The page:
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Battery backup

From Sega Retro


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Commercial video games are usually sold on read-only mediums such as ROM cartridges or CD-ROMs, to stop users from inadvertently breaking their game or commit acts of piracy. However, as the 1980s came to a close and games became bigger, being able to save the current status of a game, to be picked up at a later date, became a more desirable feature.

While later consoles would see the concept of dedicated "memory cards" be used to save data, earlier cartridge-based system had to rely on battery backups (or memory backup as it was often known in Japan) - where memory would be held in RAM, and kept alive by a physical battery. Once the battery died (which, given the low power requirements is usually after several years, if not decades), a game would not be able to retain saved data when the console was turned off, however (with home consoles at least) it would not stop the game from running.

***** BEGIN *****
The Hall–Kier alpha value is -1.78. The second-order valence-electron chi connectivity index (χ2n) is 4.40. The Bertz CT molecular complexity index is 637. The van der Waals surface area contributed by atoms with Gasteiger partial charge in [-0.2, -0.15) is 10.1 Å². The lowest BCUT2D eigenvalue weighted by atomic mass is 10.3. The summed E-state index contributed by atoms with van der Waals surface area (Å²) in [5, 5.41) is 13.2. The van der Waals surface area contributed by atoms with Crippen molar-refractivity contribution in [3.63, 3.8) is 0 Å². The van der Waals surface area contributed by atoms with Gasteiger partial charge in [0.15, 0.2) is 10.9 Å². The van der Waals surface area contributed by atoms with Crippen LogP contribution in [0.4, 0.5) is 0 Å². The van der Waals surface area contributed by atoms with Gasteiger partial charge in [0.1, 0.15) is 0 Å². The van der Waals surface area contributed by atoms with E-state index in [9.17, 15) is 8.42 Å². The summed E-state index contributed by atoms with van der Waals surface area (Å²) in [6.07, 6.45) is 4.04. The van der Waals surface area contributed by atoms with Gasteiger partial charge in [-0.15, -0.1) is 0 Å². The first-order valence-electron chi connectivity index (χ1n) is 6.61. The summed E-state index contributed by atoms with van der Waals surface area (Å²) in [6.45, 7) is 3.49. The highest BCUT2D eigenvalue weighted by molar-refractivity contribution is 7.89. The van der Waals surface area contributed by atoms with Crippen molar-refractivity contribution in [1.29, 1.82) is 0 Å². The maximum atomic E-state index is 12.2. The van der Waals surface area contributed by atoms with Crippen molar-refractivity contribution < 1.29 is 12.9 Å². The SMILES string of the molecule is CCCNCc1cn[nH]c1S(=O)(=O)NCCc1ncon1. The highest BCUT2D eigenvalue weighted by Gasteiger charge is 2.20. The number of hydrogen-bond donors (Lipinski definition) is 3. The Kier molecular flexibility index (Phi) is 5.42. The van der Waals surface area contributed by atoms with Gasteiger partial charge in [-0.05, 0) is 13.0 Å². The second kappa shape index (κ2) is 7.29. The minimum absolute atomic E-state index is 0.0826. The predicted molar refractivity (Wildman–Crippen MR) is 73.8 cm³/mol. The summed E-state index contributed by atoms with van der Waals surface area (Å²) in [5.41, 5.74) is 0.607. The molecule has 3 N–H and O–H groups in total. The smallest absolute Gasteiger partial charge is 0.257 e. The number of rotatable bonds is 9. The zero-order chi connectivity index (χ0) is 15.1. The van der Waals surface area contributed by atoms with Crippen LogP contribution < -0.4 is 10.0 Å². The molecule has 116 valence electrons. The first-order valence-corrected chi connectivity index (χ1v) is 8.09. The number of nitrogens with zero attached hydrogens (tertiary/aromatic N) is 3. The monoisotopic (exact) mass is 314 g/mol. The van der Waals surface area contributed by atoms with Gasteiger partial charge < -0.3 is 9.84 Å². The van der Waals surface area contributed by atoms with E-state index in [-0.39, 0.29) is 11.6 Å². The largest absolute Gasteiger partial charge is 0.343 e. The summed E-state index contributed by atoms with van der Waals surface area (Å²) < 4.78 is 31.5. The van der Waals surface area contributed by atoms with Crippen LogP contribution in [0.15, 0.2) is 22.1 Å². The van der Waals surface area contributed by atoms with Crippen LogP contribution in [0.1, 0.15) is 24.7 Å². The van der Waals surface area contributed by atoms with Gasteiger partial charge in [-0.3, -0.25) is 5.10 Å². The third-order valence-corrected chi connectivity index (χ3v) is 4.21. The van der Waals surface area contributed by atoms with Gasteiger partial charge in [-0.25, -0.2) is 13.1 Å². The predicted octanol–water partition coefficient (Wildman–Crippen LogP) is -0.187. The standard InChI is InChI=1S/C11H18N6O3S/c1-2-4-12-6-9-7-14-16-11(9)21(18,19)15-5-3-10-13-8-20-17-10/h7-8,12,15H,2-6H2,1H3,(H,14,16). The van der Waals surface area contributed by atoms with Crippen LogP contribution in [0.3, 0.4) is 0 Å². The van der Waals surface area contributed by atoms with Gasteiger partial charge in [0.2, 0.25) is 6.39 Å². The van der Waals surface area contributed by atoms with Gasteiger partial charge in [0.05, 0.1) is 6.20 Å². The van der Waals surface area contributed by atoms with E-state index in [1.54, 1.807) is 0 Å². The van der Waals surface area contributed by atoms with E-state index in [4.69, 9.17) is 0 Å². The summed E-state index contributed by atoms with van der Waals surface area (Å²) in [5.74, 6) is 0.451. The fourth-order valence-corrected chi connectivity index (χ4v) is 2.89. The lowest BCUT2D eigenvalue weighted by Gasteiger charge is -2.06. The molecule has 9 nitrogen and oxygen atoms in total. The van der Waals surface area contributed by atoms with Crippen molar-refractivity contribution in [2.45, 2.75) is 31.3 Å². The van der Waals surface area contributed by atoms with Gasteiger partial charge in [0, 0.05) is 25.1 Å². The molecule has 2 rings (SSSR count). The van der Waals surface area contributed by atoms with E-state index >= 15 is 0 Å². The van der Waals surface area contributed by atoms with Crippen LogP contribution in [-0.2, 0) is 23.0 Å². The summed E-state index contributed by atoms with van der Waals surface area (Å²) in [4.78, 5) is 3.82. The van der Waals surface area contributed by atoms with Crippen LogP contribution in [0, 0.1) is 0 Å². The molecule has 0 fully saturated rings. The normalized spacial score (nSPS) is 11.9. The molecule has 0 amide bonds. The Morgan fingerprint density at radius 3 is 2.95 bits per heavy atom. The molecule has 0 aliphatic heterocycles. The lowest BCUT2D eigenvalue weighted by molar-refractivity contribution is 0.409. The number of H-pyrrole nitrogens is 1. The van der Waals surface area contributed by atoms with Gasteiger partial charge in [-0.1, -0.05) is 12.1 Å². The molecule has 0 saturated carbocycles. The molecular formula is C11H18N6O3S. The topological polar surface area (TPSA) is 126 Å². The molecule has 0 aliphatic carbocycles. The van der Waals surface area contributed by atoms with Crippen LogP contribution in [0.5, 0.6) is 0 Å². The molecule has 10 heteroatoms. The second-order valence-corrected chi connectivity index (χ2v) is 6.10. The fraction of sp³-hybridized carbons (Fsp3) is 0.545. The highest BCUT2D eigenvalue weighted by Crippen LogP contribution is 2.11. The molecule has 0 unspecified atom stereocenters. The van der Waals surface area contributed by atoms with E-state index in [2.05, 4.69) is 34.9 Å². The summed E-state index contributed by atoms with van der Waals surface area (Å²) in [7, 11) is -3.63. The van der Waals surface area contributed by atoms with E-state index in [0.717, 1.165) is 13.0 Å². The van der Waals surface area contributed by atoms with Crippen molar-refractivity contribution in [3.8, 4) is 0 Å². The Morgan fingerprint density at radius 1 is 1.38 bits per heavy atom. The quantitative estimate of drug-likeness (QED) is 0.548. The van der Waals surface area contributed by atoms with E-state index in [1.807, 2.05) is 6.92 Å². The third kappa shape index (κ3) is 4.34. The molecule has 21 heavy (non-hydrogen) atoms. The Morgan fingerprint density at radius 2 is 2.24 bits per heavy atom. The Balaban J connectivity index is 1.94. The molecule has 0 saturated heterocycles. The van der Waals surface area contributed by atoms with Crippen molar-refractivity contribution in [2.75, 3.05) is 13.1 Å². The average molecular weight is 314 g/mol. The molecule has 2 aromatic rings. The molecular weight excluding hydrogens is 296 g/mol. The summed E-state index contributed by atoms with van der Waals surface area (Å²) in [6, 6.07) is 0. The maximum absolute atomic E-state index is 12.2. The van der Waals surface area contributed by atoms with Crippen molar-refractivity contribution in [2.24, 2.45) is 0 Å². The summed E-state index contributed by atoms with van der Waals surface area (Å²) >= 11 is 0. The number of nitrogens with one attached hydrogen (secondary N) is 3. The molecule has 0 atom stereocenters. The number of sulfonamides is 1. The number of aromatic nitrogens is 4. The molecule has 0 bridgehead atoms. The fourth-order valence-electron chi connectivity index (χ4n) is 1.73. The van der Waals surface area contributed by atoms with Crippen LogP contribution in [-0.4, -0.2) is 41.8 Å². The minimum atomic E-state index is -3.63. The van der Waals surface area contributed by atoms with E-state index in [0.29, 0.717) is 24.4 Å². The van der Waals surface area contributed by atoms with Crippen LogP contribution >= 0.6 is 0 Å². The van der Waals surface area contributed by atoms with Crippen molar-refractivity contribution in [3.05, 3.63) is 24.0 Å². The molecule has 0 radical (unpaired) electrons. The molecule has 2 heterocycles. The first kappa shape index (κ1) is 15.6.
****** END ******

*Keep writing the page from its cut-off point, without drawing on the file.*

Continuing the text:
These types of system are not uncommon in electronics (most real-time clocks use a similar system), though as the price of flash memory dropped, save games in consoles such as the PlayStation were able to maintain saved states without the need for external power. Battery backup systems were prevalent in the previous generation - the Sega Mega Drive and Super NES.

The added circuitry for battery backup system added to the cost of manufacturing cartridges (which more often than not was then passed to the consumer), meaning generally such systems from this era are only seen in certain genres such as RPGs, with the rest having to make do with password systems (or no form or saving at all). When costs dropped, they were utilised for other features, such as saving high scores.

Whether a game can save is often a clue as to whether the cartridge is official - for the cost reasons described above, bootleg cartridges rarely add the battery.

List of games which use battery backups

Master System

Mega Drive

Game Gear

32X

References